Women face challenges maintaining employment throughout the life course, in part due to caretaking responsibilities. Paid sick leave (PSL) provides workers job-protected paid leave on an as-needed basis to address their own health or care for an ill family member. While many employers voluntarily provide their workers with PSL, 37% of private-sector workers lacked access in 2019. Gender and racial/ethnic segregation of work result in differential access to paid sick leave In the absence of mandates, workers often face penalties and job loss in addition to lost income when they are unable to report to work, and job separations are strongly associated with lower lifetime earnings. Several states and cities have recently enacted legislation requiring employers to provide PSL to all workers. This study explores if state-level PSL mandates improve labor force participation and job attachment among women.
The study uses data from the 2004-2019 American Community Survey, accessed via IPUMS. Difference-in-differences models were used to estimate the effects of PSL mandates implemented in 5 states between 2007 and 2016. Seven states that implemented mandates after 2016 were dropped from analyses, as were four states containing cities with local mandates. The sample is limited to 9,112,759 women ages 18-64 years who did not give birth in the previous year. Outcomes included any work for pay in the public or private sector and the number of weeks employed in the previous year. All models control for respondent demographic characteristics and state and year fixed-effects. To further isolate women expected to be most likely to gain access to paid sick leave through legislation, stratified analyses were conducted on samples limited to Latinas, service industry workers, and parents of children under 13 years.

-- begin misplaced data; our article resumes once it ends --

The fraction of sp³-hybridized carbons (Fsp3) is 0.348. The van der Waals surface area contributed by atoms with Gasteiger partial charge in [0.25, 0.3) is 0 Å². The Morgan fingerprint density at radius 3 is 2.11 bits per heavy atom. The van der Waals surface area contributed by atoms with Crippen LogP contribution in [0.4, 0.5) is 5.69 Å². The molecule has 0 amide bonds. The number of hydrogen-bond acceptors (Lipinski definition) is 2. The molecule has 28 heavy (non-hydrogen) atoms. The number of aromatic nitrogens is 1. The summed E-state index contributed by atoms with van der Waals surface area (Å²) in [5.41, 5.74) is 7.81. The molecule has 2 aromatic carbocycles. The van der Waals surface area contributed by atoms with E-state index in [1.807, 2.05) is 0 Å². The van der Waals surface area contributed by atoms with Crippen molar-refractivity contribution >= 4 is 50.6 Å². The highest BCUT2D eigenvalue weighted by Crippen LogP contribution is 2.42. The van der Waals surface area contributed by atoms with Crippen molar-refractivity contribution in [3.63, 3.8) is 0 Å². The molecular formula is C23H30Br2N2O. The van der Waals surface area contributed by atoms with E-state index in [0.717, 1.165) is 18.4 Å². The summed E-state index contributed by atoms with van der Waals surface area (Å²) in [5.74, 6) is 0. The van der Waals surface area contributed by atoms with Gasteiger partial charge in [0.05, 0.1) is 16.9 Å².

Between 2004 and 2019, 76.2% of women reported working in the past year; however, almost 30% reported a break in employment of more than two weeks. The implementation of PSL mandates was associated with an overall increase in employment of 0.6 percentage points (p<0.001), with stronger increases among parents (1.4 percentage points (p<0.001). Additionally, PSL mandates were associated with an increase in the number of weeks worked in the previous year (0.3185 weeks, p<0.001), with effects again observed among parents (0.428, p<0.05). No significant changes in labor force participation were observed among Latinas or service sector workers.
Conclusions and Implications:
Recent PSL mandates appear to increase women’s labor force participation and reduce job separations, particularly for women parenting young children. However, the mandates did not increase work among Latinas or service workers, which may be related to the time required to accrue enough PSL days to impact employment, as well as limited awareness of the availability of the benefit. As the mandates mature and workers have more time to accrue paid days, it will be essential to continue to assess the potential for PSL to play a role in supporting employment and improving workplace equity.